“If something is suffering the death of a thousand cuts, or death by a thousand cuts, lots of small bad things are happening, none of which are fatal in themselves, but which add up to a slow and painful demise.”
This quote recently gave me pause to think of the dear people, the relationships, the national identity, the culture, and individual hopes that seem to be figuratively bleeding out internally one small cut at a time. As I pray about them I am often puzzled. Even though I may not give voice to my internal questioning the Spirit within me hears the inevitable sigh, “Why?” While reading Hosea’s story in the Old Testament where the prophet is commanded to marry an unfaithful and promiscuous woman I find myself imagining the thousand tiny cuts inflicted on Hosea's heart even as he obeys. Then I personally know some hemorrhaging from similar wounds. What believer has not vicariously found themselves stepping into Hosea or Job’s sandals in times of personal pain?
Then there are the many young people I know who purposefully cut themselves in a comforting ‘external-blood-letting’ with razor blades, pins, or blades. It breaks my heart, but according to recent statistics about 17% of all people will self-harm during their lifetime. The average age of the first incident of self-harm is 13 and 45% of people will use cutting as their method of self-injury. About 50% of people seek help for their self-harm but only from friends instead of professionals which often only increases cutting incidents. (cf: Leviticus 19:28; 1 Kings 18:28; Mark 5:2-5)
Regardless of the state of our soul or questions I find one comfort remains - we can say of our Lord, “You have searched me, Lord, and You know me.” (Psalm 139:1) While not diminishing our personal desire to investigate His permissive will in our lives, we do find release to offer - “Praise be to the God and Father of our Lord Jesus Christ, the Father of compassion and the God of all comfort, who comforts us in all our troubles…” (2 Corinthians 1:3-4) And to know, “…the Lord binds up the bruises of His people and heals the wounds He inflicted.” (Isaiah 30:26)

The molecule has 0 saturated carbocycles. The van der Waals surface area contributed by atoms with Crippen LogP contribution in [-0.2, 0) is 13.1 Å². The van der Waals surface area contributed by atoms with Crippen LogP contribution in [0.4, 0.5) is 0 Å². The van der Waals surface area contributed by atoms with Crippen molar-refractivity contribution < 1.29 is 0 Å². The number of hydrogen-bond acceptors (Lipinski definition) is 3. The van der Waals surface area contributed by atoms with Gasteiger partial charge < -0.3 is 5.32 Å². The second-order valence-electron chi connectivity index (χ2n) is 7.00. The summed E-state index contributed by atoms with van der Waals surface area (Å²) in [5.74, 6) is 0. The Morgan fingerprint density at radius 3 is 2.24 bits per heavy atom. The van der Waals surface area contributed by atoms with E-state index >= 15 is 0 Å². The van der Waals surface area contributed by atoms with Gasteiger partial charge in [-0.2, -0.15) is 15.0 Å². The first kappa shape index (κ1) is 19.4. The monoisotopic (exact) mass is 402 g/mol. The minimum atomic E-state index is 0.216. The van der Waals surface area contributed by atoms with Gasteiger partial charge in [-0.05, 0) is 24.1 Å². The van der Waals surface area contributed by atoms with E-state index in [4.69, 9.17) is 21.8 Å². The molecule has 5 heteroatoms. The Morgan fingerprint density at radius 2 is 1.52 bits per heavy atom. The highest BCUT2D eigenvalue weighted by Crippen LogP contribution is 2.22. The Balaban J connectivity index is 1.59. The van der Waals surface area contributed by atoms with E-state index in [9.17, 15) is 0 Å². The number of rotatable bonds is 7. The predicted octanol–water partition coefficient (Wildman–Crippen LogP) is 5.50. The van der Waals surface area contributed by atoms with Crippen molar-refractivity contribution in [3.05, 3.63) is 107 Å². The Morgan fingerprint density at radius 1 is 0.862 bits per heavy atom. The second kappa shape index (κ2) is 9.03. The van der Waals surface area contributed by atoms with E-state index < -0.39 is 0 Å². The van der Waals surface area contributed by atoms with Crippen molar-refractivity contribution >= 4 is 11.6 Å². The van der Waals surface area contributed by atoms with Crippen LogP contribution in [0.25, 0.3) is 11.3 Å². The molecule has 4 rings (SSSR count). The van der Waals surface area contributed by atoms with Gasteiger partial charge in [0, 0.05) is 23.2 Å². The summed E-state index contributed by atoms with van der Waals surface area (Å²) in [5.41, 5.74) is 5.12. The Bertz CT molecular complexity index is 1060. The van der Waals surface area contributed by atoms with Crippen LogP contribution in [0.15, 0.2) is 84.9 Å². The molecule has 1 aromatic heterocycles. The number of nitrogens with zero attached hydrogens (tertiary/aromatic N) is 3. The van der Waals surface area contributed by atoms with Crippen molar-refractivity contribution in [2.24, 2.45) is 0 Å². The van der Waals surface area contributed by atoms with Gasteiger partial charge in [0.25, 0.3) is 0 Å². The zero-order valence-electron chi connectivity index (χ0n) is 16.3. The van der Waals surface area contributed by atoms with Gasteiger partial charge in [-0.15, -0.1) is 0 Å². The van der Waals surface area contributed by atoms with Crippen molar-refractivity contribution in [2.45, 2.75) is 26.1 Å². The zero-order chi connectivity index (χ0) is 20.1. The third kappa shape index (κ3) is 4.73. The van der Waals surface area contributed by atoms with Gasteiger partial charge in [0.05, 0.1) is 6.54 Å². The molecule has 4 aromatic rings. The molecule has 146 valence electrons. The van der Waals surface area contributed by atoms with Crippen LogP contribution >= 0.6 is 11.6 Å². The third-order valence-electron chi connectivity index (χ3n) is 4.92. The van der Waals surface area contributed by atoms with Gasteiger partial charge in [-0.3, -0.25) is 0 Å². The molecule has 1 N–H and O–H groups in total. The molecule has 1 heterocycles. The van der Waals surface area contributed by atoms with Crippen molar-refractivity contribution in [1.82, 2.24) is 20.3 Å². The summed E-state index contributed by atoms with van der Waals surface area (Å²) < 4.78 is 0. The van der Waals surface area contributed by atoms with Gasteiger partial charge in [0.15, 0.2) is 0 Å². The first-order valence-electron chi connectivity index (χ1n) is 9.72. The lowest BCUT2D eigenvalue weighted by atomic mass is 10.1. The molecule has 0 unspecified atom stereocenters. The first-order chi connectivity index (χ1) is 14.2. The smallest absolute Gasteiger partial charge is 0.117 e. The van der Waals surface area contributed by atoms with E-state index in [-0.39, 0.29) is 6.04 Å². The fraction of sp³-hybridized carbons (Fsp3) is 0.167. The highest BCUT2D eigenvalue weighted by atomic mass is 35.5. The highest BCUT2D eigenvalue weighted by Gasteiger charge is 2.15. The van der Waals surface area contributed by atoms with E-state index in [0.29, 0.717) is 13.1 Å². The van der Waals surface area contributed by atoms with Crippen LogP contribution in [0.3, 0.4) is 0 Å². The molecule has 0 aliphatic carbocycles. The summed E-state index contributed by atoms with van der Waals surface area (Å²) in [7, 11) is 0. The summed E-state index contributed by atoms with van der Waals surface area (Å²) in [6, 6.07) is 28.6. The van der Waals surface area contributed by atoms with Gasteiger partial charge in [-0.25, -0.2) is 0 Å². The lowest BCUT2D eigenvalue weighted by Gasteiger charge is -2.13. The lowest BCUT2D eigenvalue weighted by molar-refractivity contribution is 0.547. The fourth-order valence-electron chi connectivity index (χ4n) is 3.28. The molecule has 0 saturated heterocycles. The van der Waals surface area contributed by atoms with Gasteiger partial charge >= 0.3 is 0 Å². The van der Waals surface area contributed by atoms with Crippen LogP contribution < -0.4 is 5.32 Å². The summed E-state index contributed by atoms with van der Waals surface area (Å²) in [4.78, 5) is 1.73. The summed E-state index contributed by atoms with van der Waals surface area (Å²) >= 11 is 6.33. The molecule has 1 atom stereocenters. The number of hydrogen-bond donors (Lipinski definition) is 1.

Hosea may not have understood God’s instruction or the full purpose of the pain introduced by an adulterous spouse and at least three children of adultery, but He knew God understood. You may have heard phrases such as “you don’t understand me” or “you just don’t know” uttered by individuals who feel misunderstood or unnoticed. However, you can never say those things to God! He fully knows us and is filled with an unfathomable “designer love” for us. He said of Jeremiah, “Before I formed you in the womb I knew you, before you were born I set you apart; I appointed you as a prophet to the nations.” (1:5) and “I have loved you with an everlasting love; I have drawn you with unfailing kindness.” (31:3) Even with our mistakes, flaws, secrets and pain that God knows everything about, and still adores us. He does not see us and think that we are no longer worthy, or that we are too weird, too broken, too crazy, too flakey, or too needy. He still accepts us, knowing who we are.
So regardless of where we feel the ‘thousand tiny cuts’ we can trust that God is for us and not against us. He heals, He strengthens, and He gives a greater-than the pain purpose which one day He will reveal. Our command is to simply, “…‘Love the Lord your God with all your heart and with all your soul and with all your mind.’” (Matthew 22:37)